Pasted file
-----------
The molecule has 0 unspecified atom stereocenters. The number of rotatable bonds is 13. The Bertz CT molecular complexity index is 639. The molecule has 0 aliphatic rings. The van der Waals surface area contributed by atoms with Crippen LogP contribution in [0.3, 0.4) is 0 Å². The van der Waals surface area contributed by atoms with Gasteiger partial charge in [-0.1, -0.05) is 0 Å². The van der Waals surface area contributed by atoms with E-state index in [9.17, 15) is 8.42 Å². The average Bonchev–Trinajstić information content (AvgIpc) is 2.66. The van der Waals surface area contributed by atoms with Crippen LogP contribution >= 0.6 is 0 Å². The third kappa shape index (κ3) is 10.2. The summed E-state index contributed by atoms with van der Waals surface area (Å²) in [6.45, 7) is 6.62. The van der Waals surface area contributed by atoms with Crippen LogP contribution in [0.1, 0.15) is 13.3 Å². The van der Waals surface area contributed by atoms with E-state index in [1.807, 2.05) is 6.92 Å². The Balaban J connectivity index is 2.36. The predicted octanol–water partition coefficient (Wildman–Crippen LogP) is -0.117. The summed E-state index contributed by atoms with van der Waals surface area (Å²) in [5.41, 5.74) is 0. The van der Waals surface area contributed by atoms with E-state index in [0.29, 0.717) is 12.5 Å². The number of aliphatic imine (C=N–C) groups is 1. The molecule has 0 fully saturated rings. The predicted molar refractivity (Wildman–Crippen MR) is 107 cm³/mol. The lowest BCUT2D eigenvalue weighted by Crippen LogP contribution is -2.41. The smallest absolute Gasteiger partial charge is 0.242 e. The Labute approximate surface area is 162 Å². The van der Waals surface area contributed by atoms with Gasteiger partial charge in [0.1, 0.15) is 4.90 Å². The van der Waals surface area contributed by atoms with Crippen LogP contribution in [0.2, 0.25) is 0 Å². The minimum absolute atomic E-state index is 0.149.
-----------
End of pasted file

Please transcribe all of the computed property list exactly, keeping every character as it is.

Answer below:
The molecule has 0 unspecified atom stereocenters. The number of rotatable bonds is 13. The Bertz CT molecular complexity index is 639. The molecule has 0 aliphatic rings. The van der Waals surface area contributed by atoms with Crippen LogP contribution in [0.3, 0.4) is 0 Å². The van der Waals surface area contributed by atoms with Gasteiger partial charge in [-0.1, -0.05) is 0 Å². The van der Waals surface area contributed by atoms with E-state index in [9.17, 15) is 8.42 Å². The average Bonchev–Trinajstić information content (AvgIpc) is 2.66. The van der Waals surface area contributed by atoms with Crippen LogP contribution >= 0.6 is 0 Å². The third kappa shape index (κ3) is 10.2. The summed E-state index contributed by atoms with van der Waals surface area (Å²) in [6.45, 7) is 6.62. The van der Waals surface area contributed by atoms with Crippen LogP contribution in [0.1, 0.15) is 13.3 Å². The van der Waals surface area contributed by atoms with E-state index in [1.807, 2.05) is 6.92 Å². The Balaban J connectivity index is 2.36. The predicted octanol–water partition coefficient (Wildman–Crippen LogP) is -0.117. The summed E-state index contributed by atoms with van der Waals surface area (Å²) in [5.41, 5.74) is 0. The van der Waals surface area contributed by atoms with E-state index in [0.29, 0.717) is 12.5 Å². The number of aliphatic imine (C=N–C) groups is 1. The molecule has 0 fully saturated rings. The predicted molar refractivity (Wildman–Crippen MR) is 107 cm³/mol. The lowest BCUT2D eigenvalue weighted by Crippen LogP contribution is -2.41. The smallest absolute Gasteiger partial charge is 0.242 e. The Labute approximate surface area is 162 Å². The van der Waals surface area contributed by atoms with Gasteiger partial charge in [0.1, 0.15) is 4.90 Å². The van der Waals surface area contributed by atoms with Crippen LogP contribution in [0.2, 0.25) is 0 Å². The minimum absolute atomic E-state index is 0.149.